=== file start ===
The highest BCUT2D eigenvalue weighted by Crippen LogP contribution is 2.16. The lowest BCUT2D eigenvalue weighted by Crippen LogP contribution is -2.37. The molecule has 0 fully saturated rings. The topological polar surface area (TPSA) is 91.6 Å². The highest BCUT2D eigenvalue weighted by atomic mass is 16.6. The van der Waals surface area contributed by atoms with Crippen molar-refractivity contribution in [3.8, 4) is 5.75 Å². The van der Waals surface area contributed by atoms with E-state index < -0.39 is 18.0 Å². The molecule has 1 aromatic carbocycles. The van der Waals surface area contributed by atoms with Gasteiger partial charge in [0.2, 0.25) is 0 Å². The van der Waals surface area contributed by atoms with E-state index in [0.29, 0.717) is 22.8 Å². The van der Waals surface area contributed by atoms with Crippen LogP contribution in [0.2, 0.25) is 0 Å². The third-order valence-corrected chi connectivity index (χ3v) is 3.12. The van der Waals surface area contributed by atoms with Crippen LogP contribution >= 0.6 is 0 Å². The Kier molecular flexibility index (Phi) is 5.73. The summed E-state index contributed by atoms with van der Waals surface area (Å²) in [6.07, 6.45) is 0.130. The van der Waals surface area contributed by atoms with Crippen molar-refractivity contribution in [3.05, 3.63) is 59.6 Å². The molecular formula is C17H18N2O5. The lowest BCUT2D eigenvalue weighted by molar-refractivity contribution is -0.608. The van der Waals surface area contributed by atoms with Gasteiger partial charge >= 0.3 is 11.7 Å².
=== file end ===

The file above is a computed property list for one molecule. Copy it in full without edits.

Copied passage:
The highest BCUT2D eigenvalue weighted by Crippen LogP contribution is 2.16. The lowest BCUT2D eigenvalue weighted by Crippen LogP contribution is -2.37. The molecule has 0 fully saturated rings. The topological polar surface area (TPSA) is 91.6 Å². The highest BCUT2D eigenvalue weighted by atomic mass is 16.6. The van der Waals surface area contributed by atoms with Crippen molar-refractivity contribution in [3.8, 4) is 5.75 Å². The van der Waals surface area contributed by atoms with E-state index < -0.39 is 18.0 Å². The molecule has 1 aromatic carbocycles. The van der Waals surface area contributed by atoms with Gasteiger partial charge in [0.2, 0.25) is 0 Å². The van der Waals surface area contributed by atoms with E-state index in [0.29, 0.717) is 22.8 Å². The van der Waals surface area contributed by atoms with Crippen LogP contribution in [0.2, 0.25) is 0 Å². The third-order valence-corrected chi connectivity index (χ3v) is 3.12. The van der Waals surface area contributed by atoms with Crippen LogP contribution >= 0.6 is 0 Å². The Kier molecular flexibility index (Phi) is 5.73. The summed E-state index contributed by atoms with van der Waals surface area (Å²) in [6.07, 6.45) is 0.130. The van der Waals surface area contributed by atoms with Crippen molar-refractivity contribution in [3.05, 3.63) is 59.6 Å². The molecular formula is C17H18N2O5. The lowest BCUT2D eigenvalue weighted by molar-refractivity contribution is -0.608. The van der Waals surface area contributed by atoms with Gasteiger partial charge >= 0.3 is 11.7 Å².